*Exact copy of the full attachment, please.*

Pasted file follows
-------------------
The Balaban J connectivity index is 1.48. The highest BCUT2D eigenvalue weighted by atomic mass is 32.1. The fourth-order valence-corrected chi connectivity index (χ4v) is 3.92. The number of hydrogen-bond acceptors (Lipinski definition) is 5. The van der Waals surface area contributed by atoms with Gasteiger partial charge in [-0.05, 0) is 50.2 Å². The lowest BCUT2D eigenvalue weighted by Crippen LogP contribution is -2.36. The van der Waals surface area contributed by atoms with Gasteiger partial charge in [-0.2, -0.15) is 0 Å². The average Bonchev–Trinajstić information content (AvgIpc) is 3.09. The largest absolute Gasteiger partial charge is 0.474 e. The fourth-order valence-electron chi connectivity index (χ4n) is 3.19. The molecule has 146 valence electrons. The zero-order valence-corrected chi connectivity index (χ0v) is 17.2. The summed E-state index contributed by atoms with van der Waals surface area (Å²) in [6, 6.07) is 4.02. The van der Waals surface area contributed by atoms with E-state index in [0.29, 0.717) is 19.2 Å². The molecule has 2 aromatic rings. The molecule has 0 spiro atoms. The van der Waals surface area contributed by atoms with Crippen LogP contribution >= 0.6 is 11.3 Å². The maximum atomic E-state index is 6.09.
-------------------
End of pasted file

The Balaban J connectivity index is 1.48. The highest BCUT2D eigenvalue weighted by atomic mass is 32.1. The fourth-order valence-corrected chi connectivity index (χ4v) is 3.92. The number of hydrogen-bond acceptors (Lipinski definition) is 5. The van der Waals surface area contributed by atoms with Gasteiger partial charge in [-0.05, 0) is 50.2 Å². The lowest BCUT2D eigenvalue weighted by Crippen LogP contribution is -2.36. The van der Waals surface area contributed by atoms with Gasteiger partial charge in [-0.2, -0.15) is 0 Å². The average Bonchev–Trinajstić information content (AvgIpc) is 3.09. The largest absolute Gasteiger partial charge is 0.474 e. The fourth-order valence-electron chi connectivity index (χ4n) is 3.19. The molecule has 146 valence electrons. The zero-order valence-corrected chi connectivity index (χ0v) is 17.2. The summed E-state index contributed by atoms with van der Waals surface area (Å²) in [6, 6.07) is 4.02. The van der Waals surface area contributed by atoms with E-state index in [0.29, 0.717) is 19.2 Å². The molecule has 2 aromatic rings. The molecule has 0 spiro atoms. The van der Waals surface area contributed by atoms with Crippen LogP contribution >= 0.6 is 11.3 Å². The maximum atomic E-state index is 6.09.